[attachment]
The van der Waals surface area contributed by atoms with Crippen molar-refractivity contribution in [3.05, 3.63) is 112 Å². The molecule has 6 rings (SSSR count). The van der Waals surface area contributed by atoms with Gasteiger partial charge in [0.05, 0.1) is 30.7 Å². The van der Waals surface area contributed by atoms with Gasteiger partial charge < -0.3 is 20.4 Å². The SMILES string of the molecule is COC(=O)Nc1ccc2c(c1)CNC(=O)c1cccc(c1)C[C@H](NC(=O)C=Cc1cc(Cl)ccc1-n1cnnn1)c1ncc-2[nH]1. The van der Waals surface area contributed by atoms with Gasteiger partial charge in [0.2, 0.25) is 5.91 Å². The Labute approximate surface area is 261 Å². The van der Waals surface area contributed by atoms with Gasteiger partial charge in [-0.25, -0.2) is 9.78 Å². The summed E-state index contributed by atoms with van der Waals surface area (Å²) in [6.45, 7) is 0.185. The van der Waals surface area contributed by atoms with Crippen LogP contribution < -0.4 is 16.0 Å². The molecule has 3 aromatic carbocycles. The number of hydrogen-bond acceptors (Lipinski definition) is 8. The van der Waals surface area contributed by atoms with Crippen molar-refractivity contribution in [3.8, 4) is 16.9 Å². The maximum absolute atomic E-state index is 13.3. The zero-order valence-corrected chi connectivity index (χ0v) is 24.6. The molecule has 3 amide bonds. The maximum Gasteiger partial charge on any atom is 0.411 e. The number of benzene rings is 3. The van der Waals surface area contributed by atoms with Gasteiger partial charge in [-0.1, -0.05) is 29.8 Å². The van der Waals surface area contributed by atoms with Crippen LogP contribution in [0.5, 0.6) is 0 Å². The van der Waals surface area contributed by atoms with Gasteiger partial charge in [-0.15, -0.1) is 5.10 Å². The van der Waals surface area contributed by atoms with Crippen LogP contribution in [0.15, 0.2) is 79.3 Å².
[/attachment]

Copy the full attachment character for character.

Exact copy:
The van der Waals surface area contributed by atoms with Crippen molar-refractivity contribution in [3.05, 3.63) is 112 Å². The molecule has 6 rings (SSSR count). The van der Waals surface area contributed by atoms with Gasteiger partial charge in [0.05, 0.1) is 30.7 Å². The van der Waals surface area contributed by atoms with Gasteiger partial charge < -0.3 is 20.4 Å². The SMILES string of the molecule is COC(=O)Nc1ccc2c(c1)CNC(=O)c1cccc(c1)C[C@H](NC(=O)C=Cc1cc(Cl)ccc1-n1cnnn1)c1ncc-2[nH]1. The van der Waals surface area contributed by atoms with Gasteiger partial charge in [0.2, 0.25) is 5.91 Å². The Labute approximate surface area is 261 Å². The van der Waals surface area contributed by atoms with Gasteiger partial charge in [-0.25, -0.2) is 9.78 Å². The summed E-state index contributed by atoms with van der Waals surface area (Å²) in [6.45, 7) is 0.185. The van der Waals surface area contributed by atoms with Crippen LogP contribution < -0.4 is 16.0 Å². The molecule has 3 aromatic carbocycles. The number of hydrogen-bond acceptors (Lipinski definition) is 8. The van der Waals surface area contributed by atoms with Crippen molar-refractivity contribution in [3.8, 4) is 16.9 Å². The maximum absolute atomic E-state index is 13.3. The zero-order valence-corrected chi connectivity index (χ0v) is 24.6. The molecule has 3 amide bonds. The maximum Gasteiger partial charge on any atom is 0.411 e. The number of benzene rings is 3. The van der Waals surface area contributed by atoms with Gasteiger partial charge in [-0.1, -0.05) is 29.8 Å². The van der Waals surface area contributed by atoms with Crippen LogP contribution in [0.5, 0.6) is 0 Å². The van der Waals surface area contributed by atoms with Gasteiger partial charge in [-0.15, -0.1) is 5.10 Å². The van der Waals surface area contributed by atoms with Crippen LogP contribution in [0.15, 0.2) is 79.3 Å².